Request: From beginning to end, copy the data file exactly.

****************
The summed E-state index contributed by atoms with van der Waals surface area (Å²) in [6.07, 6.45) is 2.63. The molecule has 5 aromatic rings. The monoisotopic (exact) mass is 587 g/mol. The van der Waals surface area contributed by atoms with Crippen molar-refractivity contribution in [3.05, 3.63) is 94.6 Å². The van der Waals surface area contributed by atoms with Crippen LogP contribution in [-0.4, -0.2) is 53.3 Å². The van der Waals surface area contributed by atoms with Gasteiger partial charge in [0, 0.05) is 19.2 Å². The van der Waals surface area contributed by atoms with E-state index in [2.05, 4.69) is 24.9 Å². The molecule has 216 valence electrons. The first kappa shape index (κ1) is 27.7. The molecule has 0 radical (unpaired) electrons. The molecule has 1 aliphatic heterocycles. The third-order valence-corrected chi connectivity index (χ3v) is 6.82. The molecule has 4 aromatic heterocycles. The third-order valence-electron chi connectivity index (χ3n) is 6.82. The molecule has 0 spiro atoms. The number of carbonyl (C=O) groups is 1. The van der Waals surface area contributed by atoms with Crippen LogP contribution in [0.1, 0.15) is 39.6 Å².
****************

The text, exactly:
The summed E-state index contributed by atoms with van der Waals surface area (Å²) in [6.07, 6.45) is 2.63. The molecule has 5 aromatic rings. The monoisotopic (exact) mass is 587 g/mol. The van der Waals surface area contributed by atoms with Crippen molar-refractivity contribution in [3.05, 3.63) is 94.6 Å². The van der Waals surface area contributed by atoms with Crippen LogP contribution in [-0.4, -0.2) is 53.3 Å². The van der Waals surface area contributed by atoms with Gasteiger partial charge in [0, 0.05) is 19.2 Å². The van der Waals surface area contributed by atoms with E-state index in [2.05, 4.69) is 24.9 Å². The molecule has 216 valence electrons. The first kappa shape index (κ1) is 27.7. The molecule has 0 radical (unpaired) electrons. The molecule has 1 aliphatic heterocycles. The third-order valence-corrected chi connectivity index (χ3v) is 6.82. The molecule has 4 aromatic heterocycles. The third-order valence-electron chi connectivity index (χ3n) is 6.82. The molecule has 0 spiro atoms. The number of carbonyl (C=O) groups is 1. The van der Waals surface area contributed by atoms with Crippen LogP contribution in [0.1, 0.15) is 39.6 Å².